1. We can suspend the registration of a registered person for a specified period of time, and also extend a period of suspension. Suspension of registration is a serious step that can have major consequences for a registered person. Suspension affects all of the locations where the relevant regulated activity is carried on or managed by the registered person. We will therefore give particular attention to the likely outcomes of taking this action. Suspension can, however, give a provider the chance to work towards achieving compliance and then resume carrying  on or managing an activity. We follow the same notice of proposal and decision procedure described above when we wish to suspend registration.


  1. We can also suspend or extend a period of suspension using urgent procedures.


Cancellation of registration

  1. Our most powerful sanction is to cancel a registration. As with suspension, this will affect all the locations where the registered person carried on or managed the relevant regulated activity. Cancellation normally follows considerable efforts to get registered persons to comply with legal requirements, but where necessary, we can use the cancellation process without first having followed other processes.


  1. We can also cancel registration using urgent procedures.


Urgent procedures

  1. When using our urgent powers to vary or impose conditions, or suspend registration, we will issue a Notice of Decision to the registered person. We will only take this step if we believe that if we do not, a person will, or may be, exposed to the risk of harm.


  1. We will consider using urgent procedures to cancel a registration as a last resort where the problem cannot be resolved in any other way and where a person(s) is at serious risk to their life, health or wellbeing.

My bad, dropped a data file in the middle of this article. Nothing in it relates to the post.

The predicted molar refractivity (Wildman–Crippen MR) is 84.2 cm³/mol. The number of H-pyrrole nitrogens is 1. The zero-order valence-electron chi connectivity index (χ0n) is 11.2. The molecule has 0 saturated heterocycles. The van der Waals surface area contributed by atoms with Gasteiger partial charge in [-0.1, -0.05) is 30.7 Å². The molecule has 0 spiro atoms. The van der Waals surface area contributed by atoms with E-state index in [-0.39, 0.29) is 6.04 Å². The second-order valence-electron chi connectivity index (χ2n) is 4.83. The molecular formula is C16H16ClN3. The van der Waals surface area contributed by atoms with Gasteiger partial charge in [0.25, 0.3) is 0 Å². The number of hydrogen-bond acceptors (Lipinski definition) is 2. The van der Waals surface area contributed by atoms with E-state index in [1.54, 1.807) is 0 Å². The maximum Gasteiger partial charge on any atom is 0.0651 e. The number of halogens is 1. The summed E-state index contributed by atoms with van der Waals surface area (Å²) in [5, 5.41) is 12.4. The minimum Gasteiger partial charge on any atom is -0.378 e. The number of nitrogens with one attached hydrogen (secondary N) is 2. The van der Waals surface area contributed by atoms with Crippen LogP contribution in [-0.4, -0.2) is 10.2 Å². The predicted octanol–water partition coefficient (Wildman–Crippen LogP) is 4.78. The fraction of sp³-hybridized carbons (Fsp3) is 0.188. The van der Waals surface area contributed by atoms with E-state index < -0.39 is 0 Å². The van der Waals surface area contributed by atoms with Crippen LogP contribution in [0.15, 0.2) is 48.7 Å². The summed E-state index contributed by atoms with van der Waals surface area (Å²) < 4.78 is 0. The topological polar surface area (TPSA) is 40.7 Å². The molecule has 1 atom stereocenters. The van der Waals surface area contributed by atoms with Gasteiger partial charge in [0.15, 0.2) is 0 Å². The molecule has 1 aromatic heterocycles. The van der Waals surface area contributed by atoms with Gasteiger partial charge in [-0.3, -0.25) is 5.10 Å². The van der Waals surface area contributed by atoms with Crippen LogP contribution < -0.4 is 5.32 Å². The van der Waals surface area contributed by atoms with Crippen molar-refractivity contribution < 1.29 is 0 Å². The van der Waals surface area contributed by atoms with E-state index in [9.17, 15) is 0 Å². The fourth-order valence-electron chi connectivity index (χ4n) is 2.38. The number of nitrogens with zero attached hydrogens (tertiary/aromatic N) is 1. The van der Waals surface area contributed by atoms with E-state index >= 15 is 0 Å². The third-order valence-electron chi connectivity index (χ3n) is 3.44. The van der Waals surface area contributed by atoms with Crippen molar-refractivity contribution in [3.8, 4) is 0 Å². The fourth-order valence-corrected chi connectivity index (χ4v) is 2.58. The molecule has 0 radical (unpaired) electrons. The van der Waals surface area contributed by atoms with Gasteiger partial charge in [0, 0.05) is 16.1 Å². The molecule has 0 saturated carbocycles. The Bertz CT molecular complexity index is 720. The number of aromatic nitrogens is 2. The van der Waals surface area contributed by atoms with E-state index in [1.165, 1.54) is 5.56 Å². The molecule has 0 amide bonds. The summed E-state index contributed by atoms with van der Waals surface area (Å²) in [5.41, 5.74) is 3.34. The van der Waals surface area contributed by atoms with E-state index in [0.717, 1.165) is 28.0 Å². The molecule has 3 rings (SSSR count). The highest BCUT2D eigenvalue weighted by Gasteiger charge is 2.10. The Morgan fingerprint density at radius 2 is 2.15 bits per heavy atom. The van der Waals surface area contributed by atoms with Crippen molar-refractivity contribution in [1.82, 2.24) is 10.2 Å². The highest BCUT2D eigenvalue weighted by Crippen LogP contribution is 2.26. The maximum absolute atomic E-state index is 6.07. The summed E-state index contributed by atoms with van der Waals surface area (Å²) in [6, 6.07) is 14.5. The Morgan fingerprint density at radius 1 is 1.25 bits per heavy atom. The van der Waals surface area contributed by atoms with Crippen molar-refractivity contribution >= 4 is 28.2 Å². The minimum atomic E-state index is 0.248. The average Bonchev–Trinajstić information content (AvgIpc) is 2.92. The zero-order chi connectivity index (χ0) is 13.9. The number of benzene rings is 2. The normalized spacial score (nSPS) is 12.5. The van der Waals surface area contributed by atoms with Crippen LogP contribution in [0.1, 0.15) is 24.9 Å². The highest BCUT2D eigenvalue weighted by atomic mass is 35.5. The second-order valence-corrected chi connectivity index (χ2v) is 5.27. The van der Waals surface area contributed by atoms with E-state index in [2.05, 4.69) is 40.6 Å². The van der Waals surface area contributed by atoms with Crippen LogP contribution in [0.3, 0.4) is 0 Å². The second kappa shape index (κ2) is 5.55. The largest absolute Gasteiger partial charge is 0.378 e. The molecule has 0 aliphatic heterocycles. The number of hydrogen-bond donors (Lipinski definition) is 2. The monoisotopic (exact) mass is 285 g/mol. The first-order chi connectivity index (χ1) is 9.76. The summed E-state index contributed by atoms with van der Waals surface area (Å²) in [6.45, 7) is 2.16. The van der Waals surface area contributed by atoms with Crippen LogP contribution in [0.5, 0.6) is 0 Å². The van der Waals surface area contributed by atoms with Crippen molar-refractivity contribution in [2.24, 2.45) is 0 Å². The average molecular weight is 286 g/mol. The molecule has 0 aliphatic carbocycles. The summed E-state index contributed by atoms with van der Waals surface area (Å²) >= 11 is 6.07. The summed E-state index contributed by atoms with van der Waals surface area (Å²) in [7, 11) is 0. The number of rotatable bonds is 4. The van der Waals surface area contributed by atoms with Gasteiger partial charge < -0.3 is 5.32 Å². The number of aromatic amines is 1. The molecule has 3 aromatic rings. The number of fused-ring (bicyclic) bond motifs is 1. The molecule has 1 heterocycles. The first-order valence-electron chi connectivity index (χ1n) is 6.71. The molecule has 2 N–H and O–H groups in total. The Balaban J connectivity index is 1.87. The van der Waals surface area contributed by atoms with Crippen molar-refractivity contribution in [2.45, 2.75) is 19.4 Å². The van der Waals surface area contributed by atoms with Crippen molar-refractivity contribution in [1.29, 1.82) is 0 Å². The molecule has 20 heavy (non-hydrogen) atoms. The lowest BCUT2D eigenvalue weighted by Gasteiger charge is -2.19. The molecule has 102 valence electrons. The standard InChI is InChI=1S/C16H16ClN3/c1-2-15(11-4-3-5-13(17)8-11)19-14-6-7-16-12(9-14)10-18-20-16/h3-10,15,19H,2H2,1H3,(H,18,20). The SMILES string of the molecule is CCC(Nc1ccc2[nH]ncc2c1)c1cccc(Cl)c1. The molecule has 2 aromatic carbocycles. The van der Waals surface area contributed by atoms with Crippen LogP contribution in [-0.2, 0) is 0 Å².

1. When using our powers to cancel a registration using urgent procedures, we must apply to a justice of the peace for a court order. In these circumstances we will wherever possible:
  • Tell the registered person in advance about our application to cancel their registration using urgent procedures.
  • Only make an application without telling and involving the registered person in exceptional circumstances, such as when their whereabouts are not known and after considerable effort has been made to locate them.


Where we cannot give the registered person notice of our application to a justice of the peace we will make a full and frank disclosure of all relevant evidence and confirm that we have done so in our application.


  1. Action under urgent procedures takes immediate effect. Registered persons have the right of a fast track appeal to an independent tribunal.


  1. When serving an Order or Notice of Decision on a registered person using urgent procedures, it will always include information about:
  • Our memorandum of understanding with the First-tier Tribunal about a ‘fast track’ option for appeals when we have used the urgent procedures.
  • How the registered person can appeal against the urgent cancellation order or notice.


Representations and appeals


  1. Registered persons have the right to make representations to us about certain types of enforcement action. We have produced separate detailed guidance which is available on our website about representations on the following:
  • Publication of warning notices.
  • A notice of proposal to impose, vary or remove conditions of registration.
  • A notice of proposal to suspend a registration, or to extend the period of a suspension of registration.
  • A notice of proposal to cancel a registration.


  1. Providers or bodies that are investigated under our section 48 powers can also make representations to us about our subsequent report before it is published.